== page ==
The 7 Sisters Trail Race was all suffering today.
1) Debbie and I both started the race (in the rain) with bad colds and ran below par.
2) I lost my GPS watch.
3) I was mad because there were runners without numbers.
4) I miraculously found my GPS. Well, that isn’t a bad thing.
No excuses, but we were both hoping to run a little better today. It wasn’t to be. The whole family has been sick this week and for the most part, hasn’t been healthy at all recently. Normally, a nagging cold wouldn’t debilitate you, but 12 miles across the rocky Holyoke Range with 3700 feet of elevation gain and loss, requires a little more lung capacity than the average jog. This was Debbie’s 9th Sisters in a row and first time outside of the top three, not counting the year she ran it five months pregnant. Credit goes to the three women up front who battled the wet and slippery conditions. Going up the first climb, the race order was pretty much set, thought it looked like there might be a pitched battle for the top spot. In the end, Beth Krasemann reprised her Northern Nipmuck performance and took her first 7 Sisters title, beating Ruthie Ireland. Ruthie was second for the third year in a row. She is going to nail first one of these years. Each of the past three years, a different woman has edged her out (Kelli Lusk, Debbie, and now Beth). Abby Woods also had a strong race and finished third.
I don’t have much to update on the men’s race. My mid-pack viewpoint requires me to wait for the results before commenting. I saw many of the usual characters up front, including Ben Nephew, Leigh Schmitt, and Greg Hammett. The first runner to pass me going in the other direction had an Inov jersey and Ben and Leigh were in hot pursuit. Maybe the Inov runner hung on. Like I said, the results should be out by tomorrow.
Just to illustrate how much oxygen debt I was in, I didn’t realize I lost my Garmin Forerunner 305 GPS until the five mile mark. This isn’t a little watch; you know when it is on your wrist! Apparently, I lost it in the first mile, but I didn’t know that until after the race. Debbie caught me shortly after crossing the porch on the Summit House, and I looked at my wrist to see how much time had elapsed and I couldn’t tell. A sinking feeling entered my brain as I realized that not only was I running slow as molasses, but I couldn’t prove it!
Debbie gapped me on the descent to the turnaround at six miles, but I clawed my way back to her on the the uphill climb. I caught her on the return trip across the Summit House porch, then she blew me away. The last four miles were agony and involved a lot of walking.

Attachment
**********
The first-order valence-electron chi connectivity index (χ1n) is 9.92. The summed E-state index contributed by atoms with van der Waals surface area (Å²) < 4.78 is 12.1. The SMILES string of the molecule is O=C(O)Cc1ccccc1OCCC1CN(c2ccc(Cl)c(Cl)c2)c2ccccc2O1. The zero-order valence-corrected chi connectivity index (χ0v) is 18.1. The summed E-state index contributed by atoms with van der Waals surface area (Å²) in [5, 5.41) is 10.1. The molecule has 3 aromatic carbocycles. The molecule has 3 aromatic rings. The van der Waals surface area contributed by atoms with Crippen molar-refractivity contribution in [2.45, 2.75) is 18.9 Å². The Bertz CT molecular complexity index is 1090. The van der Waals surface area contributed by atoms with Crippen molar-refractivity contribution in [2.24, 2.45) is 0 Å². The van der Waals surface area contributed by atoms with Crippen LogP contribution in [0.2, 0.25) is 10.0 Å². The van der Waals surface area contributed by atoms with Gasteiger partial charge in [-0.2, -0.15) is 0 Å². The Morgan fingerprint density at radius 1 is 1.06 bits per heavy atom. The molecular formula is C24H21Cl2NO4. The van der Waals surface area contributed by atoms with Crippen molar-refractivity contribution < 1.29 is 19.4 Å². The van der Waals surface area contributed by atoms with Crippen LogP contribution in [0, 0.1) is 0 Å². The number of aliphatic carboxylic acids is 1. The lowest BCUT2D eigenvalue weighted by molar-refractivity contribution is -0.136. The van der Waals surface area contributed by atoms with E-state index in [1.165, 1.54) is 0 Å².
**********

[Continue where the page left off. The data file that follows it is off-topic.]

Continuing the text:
I figured that with 200+ runners on an out and back course, someone must have seen my GPS. My hope was that if someone found it, they already had one and didn’t need another. I was also hoping that Dick Stoeffler, who was hiking one way from the turnaround to the finish, would see it as he passed by at a more pedestrian pace. Before we left the venue I checked with race director, Scott Hunter. Amazingly, someone had just told him they found a GPS. It was Dick Stoeffler who had it, but he didn’t find it. His son, Brett, found it running on the way back down Bare Mountain. The measurements prove that I lost it just after the top of the first climb around .75 miles. Brett, I owe you one! The wrist band clasp had broken off. I was fortunate. Phew.
Runners have been running races without numbers for years. Commonly known as “renegades” these folks simply don’t register for the event, but do it anyway. This is a lame practice and in my mind, qualifies as theft. 7 Sisters was $15 if you pre-entered and $20 if you registered today. That is a bargain. For your dough, you got an organized event on a great course. You got race direction, race volunteers, aid stations, traffic police, water, bathrooms, medical personnel, post-race food, and a bunch of people to run with. If you are a renegade, you may rationalize your behavior by not taking water or by peeing in the woods, but that doesn’t make it right. 7 Sisters supported by the Sugarloaf Mountain Athletic Club, benefits the Friends of Mt. Holyoke Range. These groups, like many others in New England, are stewards of the trails. So, by registering today, your money went towards the maintenance of the very trail that you ran on. What a privilege.
I saw several people on the trail without numbers, but I’ll give them the benefit of doubt. They may have been hiking, but, it didn’t look like it. Debbie witnessed a finish line incident when the RD asked a finishing runner what his number was. He said he didn’t have one. When asked why he was racing, he replied, “Just for fun,” and walked away. Like I said, lame. Debbie is the RD of the Soapstone Mountain Trail Races in two weeks. The entries are filling up our mailbox, so I know that there are a lot of honest runners out there. $17 for pre-entry. You get 13.5 miles instead of 12 and a post-race cookout. $17 isn’t as cheap as 7 Sisters, but damn close! Let’s hope the renegades stay home.